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  1. Free, publicly-accessible full text available October 1, 2024
  2. We present an overview of the opportunities provided by bimetallic core–shell nanocrystals, followed by a discussion of the challenges and promising solutions regarding the elucidation of the true surface composition and its dynamics.

     
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    Free, publicly-accessible full text available August 21, 2024
  3. Abstract

    Noble‐metal nanoboxes offer an attractive form of nanomaterials for catalytic applications owing to their open structure and highly efficient use of atoms. Herein, we report the facile synthesis of Ag−Ru core−shell nanocubes and then Ru nanoboxes with a hexagonal close‐packed(hcp) structure, as well as evaluation of their catalytic activity toward a model hydrogenation reaction. By adding a solution of Ru(acac)3in ethylene glycol (EG) dropwise to a suspension of silver nanocubes in EG at 170 °C, Ru atoms are generated and deposited onto the entire surface of a nanocube. As the volume of the RuIIIprecursor is increased, Ru atoms are also produced through a galvanic replacement reaction, generating Ag−Ru nanocubes with a hollow interior. The released Ag+ions are then reduced by EG and deposited back onto the nanocubes. By selectively etching away the remaining Ag with aqueous HNO3, the as‐obtained Ag−Ru nanocubes are transformed into Ru nanoboxes, whose walls are characterized by anhcpstructure and an ultrathin thickness of a few nanometers. Finally, we evaluated the catalytic properties of the Ru nanoboxes with two different wall thicknesses by using a model hydrogenation reaction; both samples showed excellent performance.

     
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    Silver is an excellent catalyst for oxidation reactions such as ethylene epoxidation, but it shows limited activity toward reduction reactions. Here we report a strategy to revitalize Ag nanocrystals as a redox catalyst for the production of an aromatic azo compound by modifying their surface with an isocyanide-based compound. We also leverage in situ fingerprint spectroscopy to acquire molecular insights into the reaction mechanism by probing the vibrational modes of all chemical species at the catalytic surface with surface-enhanced Raman spectroscopy. We establish that binding of isocyanide to Ag nanocrystals makes it possible for Ag to extract the oxygen atoms from the nitro-groups of nitroaromatics and then use these atoms to oxidize isocyanide to isocyanate. Concurrently, the coupling between two adjacent deoxygenated nitroaromatic molecules leads to the formation of an aromatic azo compound.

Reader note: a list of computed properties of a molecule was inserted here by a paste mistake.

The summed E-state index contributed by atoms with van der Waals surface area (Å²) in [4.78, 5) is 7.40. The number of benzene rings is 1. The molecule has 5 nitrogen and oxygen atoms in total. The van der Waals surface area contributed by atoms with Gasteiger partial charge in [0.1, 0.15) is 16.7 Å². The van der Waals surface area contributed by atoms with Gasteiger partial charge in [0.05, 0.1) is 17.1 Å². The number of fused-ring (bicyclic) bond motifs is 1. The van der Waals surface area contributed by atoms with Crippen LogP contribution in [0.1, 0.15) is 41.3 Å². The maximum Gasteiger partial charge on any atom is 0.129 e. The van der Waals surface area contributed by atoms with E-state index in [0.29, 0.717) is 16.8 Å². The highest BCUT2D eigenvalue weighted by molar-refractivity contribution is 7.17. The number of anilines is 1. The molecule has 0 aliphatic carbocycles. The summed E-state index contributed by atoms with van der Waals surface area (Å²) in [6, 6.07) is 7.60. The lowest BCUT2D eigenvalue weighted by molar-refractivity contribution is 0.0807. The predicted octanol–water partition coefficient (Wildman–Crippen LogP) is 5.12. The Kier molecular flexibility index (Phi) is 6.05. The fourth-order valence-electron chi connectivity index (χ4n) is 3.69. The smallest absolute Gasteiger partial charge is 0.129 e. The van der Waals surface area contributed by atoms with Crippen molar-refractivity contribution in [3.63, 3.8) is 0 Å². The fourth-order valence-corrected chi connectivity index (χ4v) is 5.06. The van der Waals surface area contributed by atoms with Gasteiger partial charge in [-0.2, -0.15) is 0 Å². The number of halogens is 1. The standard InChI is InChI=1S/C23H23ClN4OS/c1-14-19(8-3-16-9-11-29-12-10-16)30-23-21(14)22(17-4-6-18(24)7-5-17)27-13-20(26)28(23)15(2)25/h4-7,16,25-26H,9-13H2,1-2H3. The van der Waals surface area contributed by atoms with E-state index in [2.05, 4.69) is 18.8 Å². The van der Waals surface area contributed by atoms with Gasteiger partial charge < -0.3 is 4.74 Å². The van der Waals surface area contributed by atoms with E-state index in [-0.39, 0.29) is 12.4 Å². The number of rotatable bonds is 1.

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    Silver nanocubes have found use in an array of applications but their performance has been plagued by the shape instability arising from the oxidation and dissolution of Ag atoms from the edges and corners. Here we demonstrate that the shape of Ag nanocubes can be well preserved by covering their edges and corners with a corrosion-resistant metal such as Ir. In a typical process, we titrate a Na 3 IrCl 6 solution in ethylene glycol (EG) into a suspension of Ag nanocubes in an EG solution in the presence of poly(vinylpyrrolidone) (PVP) held at 110 °C. The Ir atoms derived from the reduction of Na 3 IrCl 6 by EG and Ag are deposited onto the edges and then corners for the generation of Ag–Ir core-frame nanocubes. Remarkably, our results indicate that a small amount of Ir atoms on the edges and corners is adequate to prevent the Ag nanocubes from transforming into nanospheres when heated in a PVP/EG solution up to 110 °C. We further demonstrate that these Ag–Ir nanocubes embrace plasmonic properties comparable to those of the original Ag nanocubes, making them immediately useful in a variety of applications. This strategy for stabilizing the shape of Ag nanocubes should be extendible to Ag nanocrystals with other shapes or nanocrystals comprised of other metals. 
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